Band Manager Attacks Three Watson Rulings

South American Trip Still Needs Backer

"Stone wall" opposition by Associate Dean Watson has temporarily floored three Band proposals concerning University financial aid, rehearsal space, and a proposed South American trip, manager Joseph J. Borgatti, Jr. '45 said last night.

Borgatti declared that Watson had, in the last week vetoed a request for University financial backing for the Band, involved petitions for rehearsal space in a morass of red tape, and hamstrung the Band's proposed South American trip this summer.

Following Watson's announcement last week that the University could not aid the Band financially because of lack of funds, Borgatti said he had asked for a statement that such aid would be forthcoming when it was possible.

"Watson said No"

Again, Borgatti explained, Watson said no, and added that the Band had no right to question a University decision. "He then suggested, that if we didn't like the rulings, we would perhaps be happier at another college," Borgatti said.


Borgatti also scored University policy in regard to rehearsal space, asserting that the Band has several times received permission to use Sanders Theater for rehearsals, only to find the permission revoked at the last minute, often with no prior notice.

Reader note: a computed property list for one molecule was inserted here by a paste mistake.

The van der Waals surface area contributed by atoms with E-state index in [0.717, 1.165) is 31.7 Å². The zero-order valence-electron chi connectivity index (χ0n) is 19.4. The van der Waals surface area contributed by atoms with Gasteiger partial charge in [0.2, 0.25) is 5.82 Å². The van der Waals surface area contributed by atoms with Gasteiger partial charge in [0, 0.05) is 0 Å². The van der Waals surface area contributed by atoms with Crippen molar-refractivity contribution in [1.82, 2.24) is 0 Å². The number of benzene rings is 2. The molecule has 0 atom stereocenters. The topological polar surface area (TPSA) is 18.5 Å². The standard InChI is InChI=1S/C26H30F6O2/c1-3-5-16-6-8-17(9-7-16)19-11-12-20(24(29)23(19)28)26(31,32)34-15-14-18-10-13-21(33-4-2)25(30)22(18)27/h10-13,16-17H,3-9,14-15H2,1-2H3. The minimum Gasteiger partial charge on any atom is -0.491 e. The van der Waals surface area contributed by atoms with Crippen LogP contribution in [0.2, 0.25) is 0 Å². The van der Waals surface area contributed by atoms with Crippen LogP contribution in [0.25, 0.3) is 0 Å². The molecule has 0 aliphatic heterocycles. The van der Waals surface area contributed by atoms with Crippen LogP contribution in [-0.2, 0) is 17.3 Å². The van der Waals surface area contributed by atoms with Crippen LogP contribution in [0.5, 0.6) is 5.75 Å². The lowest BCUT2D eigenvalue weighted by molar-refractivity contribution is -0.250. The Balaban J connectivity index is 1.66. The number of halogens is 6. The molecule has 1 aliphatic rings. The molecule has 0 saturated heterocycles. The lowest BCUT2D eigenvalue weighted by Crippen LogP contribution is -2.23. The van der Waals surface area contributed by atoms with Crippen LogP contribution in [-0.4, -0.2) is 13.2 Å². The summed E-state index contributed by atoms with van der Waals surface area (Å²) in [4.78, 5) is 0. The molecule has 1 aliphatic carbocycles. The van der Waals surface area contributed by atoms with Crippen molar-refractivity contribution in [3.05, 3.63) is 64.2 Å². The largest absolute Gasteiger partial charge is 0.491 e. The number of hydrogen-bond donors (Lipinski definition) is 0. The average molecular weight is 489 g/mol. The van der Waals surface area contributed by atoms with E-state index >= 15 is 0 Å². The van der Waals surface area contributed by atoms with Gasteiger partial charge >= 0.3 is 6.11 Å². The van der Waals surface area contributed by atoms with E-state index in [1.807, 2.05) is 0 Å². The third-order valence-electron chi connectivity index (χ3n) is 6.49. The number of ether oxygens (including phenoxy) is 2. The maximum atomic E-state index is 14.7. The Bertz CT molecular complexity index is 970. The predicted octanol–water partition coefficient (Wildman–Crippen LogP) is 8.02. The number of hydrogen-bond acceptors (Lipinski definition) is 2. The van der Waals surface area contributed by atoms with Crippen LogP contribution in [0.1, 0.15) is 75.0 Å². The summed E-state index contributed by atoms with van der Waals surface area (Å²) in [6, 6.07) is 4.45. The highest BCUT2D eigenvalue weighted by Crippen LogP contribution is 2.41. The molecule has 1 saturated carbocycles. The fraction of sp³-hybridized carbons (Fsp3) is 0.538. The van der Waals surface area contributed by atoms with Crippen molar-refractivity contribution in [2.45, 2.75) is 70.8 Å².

Watson suggested Hemenway Gymnasium to Borgatti as a site, but at a price. The Band, according to the manager, was forced to use Homenway after attempts to obtain Boston's Symphony Hall had been abandoned because of high costs of instrument transportation. Outdoor rehearsals were also vetoed by Watson, according to Borgatti.

Borgatti leveled a third attack against University policy in regards to a proposed South American trip, which, he said, had been crippled despite assurances from State Department officials that the trip could easily meet expenses from concert receipts. Watson was not satisfied and demanded a backer be found to put up the needed $100,000.

When the Pepsi-Cola Company expressed interest, Watson again disapproved unless all advertising was limited to the backs of concert tickets and programs, and no slogan such as "The Harvard Band Drinks Pepsi-Cola" be used